Conferencing with co-workers can be a good way to bond, but don’t spend most of your time with people you already know, missing out on making new contacts and even friends. You may sometimes want to attend sessions as a group, at other times splitting up and attending different ones. Mealtimes can be good for coming together and sharing what you’ve learned. A lot of people find it hard to strike up conversation with individuals who are with a group of familiar contacts or co-workers and you can help by making your group inclusive and welcoming – you might even decide that certain mealtimes are ideal for networking, and all sit at different tables. Setting a goal to bring someone else you meet to a reception or meal is also an excellent way to widen your circle of contacts and deepen relationships with people you meet. 

What’s crucial is a plan of action to maximize the conference experience for the whole team.

Ask a lot of questions

Learning is interactive – so ask questions. People will be happy to help and you should feel comfortable talking to speakers, organisers, and other delegates.  Ask for their views on current issues, ideas for dealing with clients, advice on ways of working, even books, blogs and websites they find useful. 

Make the most of it, for everyone’s sake

Networking isn’t all about creating new connections and conferences are equally useful for reinforcing existing relationships.  Conference dinners and receptions are ideal for achieving both goals. The Women in Tax reception at the start of the Global Tax & Fiscal conference in Lisbon brought people together in the name of shared experiences and interests, while the following conference drinks and dinner provided an ideal opportunity for long-standing friends and colleagues to reacquaint themselves.

In short, conferences are what you make of them. While the sessions may provide new ideas, often the most valuable takeaways come from the conversations you have with other people attending and the connections you make.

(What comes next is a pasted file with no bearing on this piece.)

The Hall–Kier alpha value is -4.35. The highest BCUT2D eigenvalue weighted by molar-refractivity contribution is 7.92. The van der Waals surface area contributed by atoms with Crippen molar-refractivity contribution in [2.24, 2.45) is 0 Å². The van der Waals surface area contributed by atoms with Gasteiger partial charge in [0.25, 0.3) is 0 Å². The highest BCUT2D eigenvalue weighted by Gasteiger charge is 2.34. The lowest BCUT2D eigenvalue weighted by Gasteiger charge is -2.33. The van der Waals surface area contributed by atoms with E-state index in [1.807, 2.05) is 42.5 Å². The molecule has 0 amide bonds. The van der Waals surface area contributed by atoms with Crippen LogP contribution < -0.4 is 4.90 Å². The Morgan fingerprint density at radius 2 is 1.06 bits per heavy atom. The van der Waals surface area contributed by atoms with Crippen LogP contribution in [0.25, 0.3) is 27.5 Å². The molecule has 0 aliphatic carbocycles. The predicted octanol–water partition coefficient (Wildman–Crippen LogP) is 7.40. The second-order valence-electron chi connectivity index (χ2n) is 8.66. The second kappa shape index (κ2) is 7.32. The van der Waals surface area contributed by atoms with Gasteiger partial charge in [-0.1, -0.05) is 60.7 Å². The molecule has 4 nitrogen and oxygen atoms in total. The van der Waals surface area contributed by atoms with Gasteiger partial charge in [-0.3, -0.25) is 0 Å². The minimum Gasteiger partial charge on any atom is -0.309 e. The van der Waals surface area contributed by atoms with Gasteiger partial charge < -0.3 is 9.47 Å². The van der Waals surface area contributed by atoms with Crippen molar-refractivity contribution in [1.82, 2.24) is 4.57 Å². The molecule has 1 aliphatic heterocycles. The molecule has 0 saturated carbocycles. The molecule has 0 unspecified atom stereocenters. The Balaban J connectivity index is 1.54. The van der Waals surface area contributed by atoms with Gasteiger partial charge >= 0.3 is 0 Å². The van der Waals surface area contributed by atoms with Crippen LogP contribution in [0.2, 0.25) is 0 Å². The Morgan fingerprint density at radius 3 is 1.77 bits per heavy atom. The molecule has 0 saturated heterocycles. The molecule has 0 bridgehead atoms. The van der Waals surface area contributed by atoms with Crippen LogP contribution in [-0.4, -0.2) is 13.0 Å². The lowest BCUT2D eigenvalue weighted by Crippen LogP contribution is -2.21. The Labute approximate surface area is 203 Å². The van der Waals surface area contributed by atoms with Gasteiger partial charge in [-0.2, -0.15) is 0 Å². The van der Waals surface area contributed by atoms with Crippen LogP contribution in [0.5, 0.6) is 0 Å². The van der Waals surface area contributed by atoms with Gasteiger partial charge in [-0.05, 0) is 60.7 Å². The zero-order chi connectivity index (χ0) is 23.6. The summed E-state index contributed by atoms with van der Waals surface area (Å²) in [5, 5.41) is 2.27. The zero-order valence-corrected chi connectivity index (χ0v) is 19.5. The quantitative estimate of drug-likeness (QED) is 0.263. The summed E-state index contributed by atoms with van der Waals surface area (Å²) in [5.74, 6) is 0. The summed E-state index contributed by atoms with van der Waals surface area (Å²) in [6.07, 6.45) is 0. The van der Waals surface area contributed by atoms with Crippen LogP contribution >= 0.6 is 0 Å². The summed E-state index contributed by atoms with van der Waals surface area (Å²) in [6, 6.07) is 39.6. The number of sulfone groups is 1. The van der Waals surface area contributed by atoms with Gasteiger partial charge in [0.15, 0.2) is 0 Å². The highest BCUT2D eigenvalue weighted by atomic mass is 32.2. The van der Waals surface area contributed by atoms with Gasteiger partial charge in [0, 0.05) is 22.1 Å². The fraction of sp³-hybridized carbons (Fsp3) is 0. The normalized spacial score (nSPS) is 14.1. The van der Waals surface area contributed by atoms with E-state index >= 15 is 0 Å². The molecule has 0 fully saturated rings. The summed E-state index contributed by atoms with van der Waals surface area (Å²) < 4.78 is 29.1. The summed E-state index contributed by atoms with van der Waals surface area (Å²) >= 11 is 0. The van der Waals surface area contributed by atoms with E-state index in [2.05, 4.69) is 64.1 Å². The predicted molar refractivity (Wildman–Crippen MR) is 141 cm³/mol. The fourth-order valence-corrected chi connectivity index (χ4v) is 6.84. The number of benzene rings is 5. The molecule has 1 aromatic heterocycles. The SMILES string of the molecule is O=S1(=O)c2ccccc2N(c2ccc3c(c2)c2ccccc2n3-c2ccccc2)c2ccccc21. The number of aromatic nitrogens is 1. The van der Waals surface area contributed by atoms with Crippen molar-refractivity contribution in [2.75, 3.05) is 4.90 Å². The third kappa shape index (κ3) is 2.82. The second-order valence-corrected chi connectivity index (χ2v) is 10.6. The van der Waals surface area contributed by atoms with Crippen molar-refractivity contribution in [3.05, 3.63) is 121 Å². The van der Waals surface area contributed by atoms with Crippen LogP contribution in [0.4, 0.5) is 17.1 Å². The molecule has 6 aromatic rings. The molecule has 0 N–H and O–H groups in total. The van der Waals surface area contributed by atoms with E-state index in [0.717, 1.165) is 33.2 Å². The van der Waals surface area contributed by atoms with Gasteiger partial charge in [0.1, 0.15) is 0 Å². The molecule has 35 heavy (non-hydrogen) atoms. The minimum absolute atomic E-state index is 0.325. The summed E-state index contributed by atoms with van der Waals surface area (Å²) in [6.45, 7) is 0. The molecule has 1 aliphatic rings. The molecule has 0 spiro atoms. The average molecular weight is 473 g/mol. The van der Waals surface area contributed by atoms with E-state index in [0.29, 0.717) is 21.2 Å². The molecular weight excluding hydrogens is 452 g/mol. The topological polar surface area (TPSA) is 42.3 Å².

What about me? 

Conferences can be exhausting, especially if you’re not really an extrovert, and it’s easy to lose sight of self-care when you’re busy. Don’t neglect your own well-being and try to do something restorative. We always look for beautiful locations for our conferences, to give delegates the chance to have restful moments away from the day-to-day. It would be sad if the only part of the city you remember is the inside of the venue, however spectacular that might be.

And for afters?

Hopefully you made some great connections, enjoyed yourself and have some potential business opportunities or insightful solutions to show for it. But if you don’t follow up afterwards and keep communication going you may be quickly forgotten. You want to stay connected so that when someone needs your advice, support or has a collaborative opportunity, you are the first person they think of. The Praxity app is an ideal way to keep in touch and set up contacts during and after the conference, and the conference section of the Praxity website can help with connections once it’s over.

Anything else? Yes, please help with evaluation when you’re given the chance and there are also often CPE forms that ensure you get the credits you’ve earned.

Oh, and can we have our badge back, please?